What a novelty: Two new coaches make their debut in Texas-Oklahoma

It’s been seven decades since the Texas-Oklahoma rivalry has enjoyed such a novelty.

But come Saturday, there will be two guys making their debuts as head coaches in the rivalry when the Longhorns take on the Sooners at the Cotton Bowl.

Tom Herman will lead the Longhorns. Lincoln Riley will direct the Sooners.

This time a year ago, Herman was the head coach at Houston, readying for a road trip to Annapolis and what would be his Cougars’ first loss of the season. Last time the Red River Rivalry convened in Dallas, Riley was the offensive coordinator for Bob Stoops and eight months away from his sudden promotion to the Sooners head coach.

Riley said Monday that Stoops hasn’t given him any advice about how to deal with the enormity of the mid-October game. As the offensive coordinator at Oklahoma, Riley saw the Sooners go 1-1 against Texas.

“I almost think it’s one of those things you have to experience a little yourself,” Riley said. “You can sit there and explain it to people — and I watched it growing up and all this and that — but until you’ve actually truly been a part of it, it’s difficult to explain.

“Bob was pretty good about not making anything much bigger than it was. That was kind of his approach to these games. But you can tell that this one was always a little bit different. I think I learned that. I listened to him before, but after going through a couple of them, you certainly respect it even more.”

Herman also has a two-game history with the series. He was a graduate assistant for Mack Brown at Texas from 1999-2000. He witnessed Stoops losing his debut in the series — 38-28 in 1999 — but Herman also was on the sidelines the next year when Stoops and the Sooners thrashed UT 63-14 on the way to a national title.

“That score has been embedded in my brain,” Herman said Monday.

First-year head coaches in the series are 8-9-1, and here are some coaching debut highlights:

  • Darrell Royal, who experienced the rivalry as a Sooners quarterback, lost his first game against Oklahoma as Texas’ head coach. That was in 1957. Royal didn’t suffer another loss to the Sooners until 1966.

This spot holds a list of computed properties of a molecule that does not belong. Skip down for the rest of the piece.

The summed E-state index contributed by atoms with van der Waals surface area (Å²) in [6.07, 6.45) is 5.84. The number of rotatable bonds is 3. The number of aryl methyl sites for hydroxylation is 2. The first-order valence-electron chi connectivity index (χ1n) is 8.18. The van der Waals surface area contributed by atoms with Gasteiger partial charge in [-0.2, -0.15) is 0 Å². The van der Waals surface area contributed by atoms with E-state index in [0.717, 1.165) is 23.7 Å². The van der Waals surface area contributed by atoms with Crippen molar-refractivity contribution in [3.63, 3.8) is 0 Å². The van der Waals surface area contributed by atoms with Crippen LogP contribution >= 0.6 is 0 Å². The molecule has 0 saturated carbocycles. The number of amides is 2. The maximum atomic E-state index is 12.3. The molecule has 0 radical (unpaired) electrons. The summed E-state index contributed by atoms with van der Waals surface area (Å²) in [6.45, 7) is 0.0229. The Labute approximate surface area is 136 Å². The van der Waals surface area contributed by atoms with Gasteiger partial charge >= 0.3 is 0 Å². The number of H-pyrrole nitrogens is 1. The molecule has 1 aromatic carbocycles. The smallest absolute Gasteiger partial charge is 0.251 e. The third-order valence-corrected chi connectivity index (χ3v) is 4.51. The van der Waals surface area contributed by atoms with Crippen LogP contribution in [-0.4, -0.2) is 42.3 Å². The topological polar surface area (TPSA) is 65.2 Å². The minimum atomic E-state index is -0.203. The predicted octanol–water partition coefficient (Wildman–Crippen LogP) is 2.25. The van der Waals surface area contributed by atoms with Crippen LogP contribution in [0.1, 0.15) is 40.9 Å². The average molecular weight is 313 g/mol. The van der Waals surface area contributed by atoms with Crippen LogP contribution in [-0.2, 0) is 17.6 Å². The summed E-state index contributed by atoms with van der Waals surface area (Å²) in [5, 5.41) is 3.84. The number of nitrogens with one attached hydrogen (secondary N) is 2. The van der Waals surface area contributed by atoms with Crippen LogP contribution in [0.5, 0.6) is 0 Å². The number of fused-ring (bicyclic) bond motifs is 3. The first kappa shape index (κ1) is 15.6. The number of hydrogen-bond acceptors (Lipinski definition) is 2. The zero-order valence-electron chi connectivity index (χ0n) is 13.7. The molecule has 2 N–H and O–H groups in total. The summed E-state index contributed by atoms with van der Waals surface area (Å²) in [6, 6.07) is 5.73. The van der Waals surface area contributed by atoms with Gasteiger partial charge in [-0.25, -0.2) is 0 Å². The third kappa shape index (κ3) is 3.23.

• Brown won his first game in 1998. So did Ed Price (1951), Fred Akers (1977) and John Mackovic (1992). David McWilliams, who won every Texas-OU game when he played for Royal, lost his first as a head coach in 1987. Charlie Strong did, too, in 2014.
  • Oklahoma’s Barry Switzer rolled the Longhorns 52-13 in his first game in 1973. John Blake won in overtime with the Sooners in 1996, nearly 30 years after Chuck Fairbanks lost in his debut in 1967. Oklahoma’s Gary Gibbs also lost in 1989, and Howard Schnellenberger posted a tie against Texas in 1995.

The only other time this passionate rivalry, at least in modern times, has featured a new face on both sidelines of the Cotton Bowl was in 1947. Blair Cherry, the longtime assistant to eventual College Football Hall of Fame inductee Dana X. Bible, was the new guy at Texas. Bud Wilkinson, a Sooners icon, was in charge at Oklahoma. At 31, he was the Sooners’ youngest-ever head coach.

Cherry was groomed by Bible to be his successor, but Cherry still made some major changes in his initial season in Austin, switching the Longhorns from the single-wing, which looked a lot like today’s wildcat, to the T-formation. Cherry’s quarterback was Bobby Layne, an eventual Hall of Fame honoree for both college football and the NFL, and UT had no problems dispensing with the Sooners 34-14. Texas finished the season 10-1, the champion of the Sugar Bowl and the fifth-ranked team in the country.

Oklahoma did OK the rest of the way, winning a Big Eight title with a record of 7-2-1. Wilkinson’s loss in his series debut didn’t matter much in hindsight. He won nine of his next 10 against the Longhorns.

The post What a novelty: Two new coaches make their debut in Texas-Oklahoma appeared first on Diehards.

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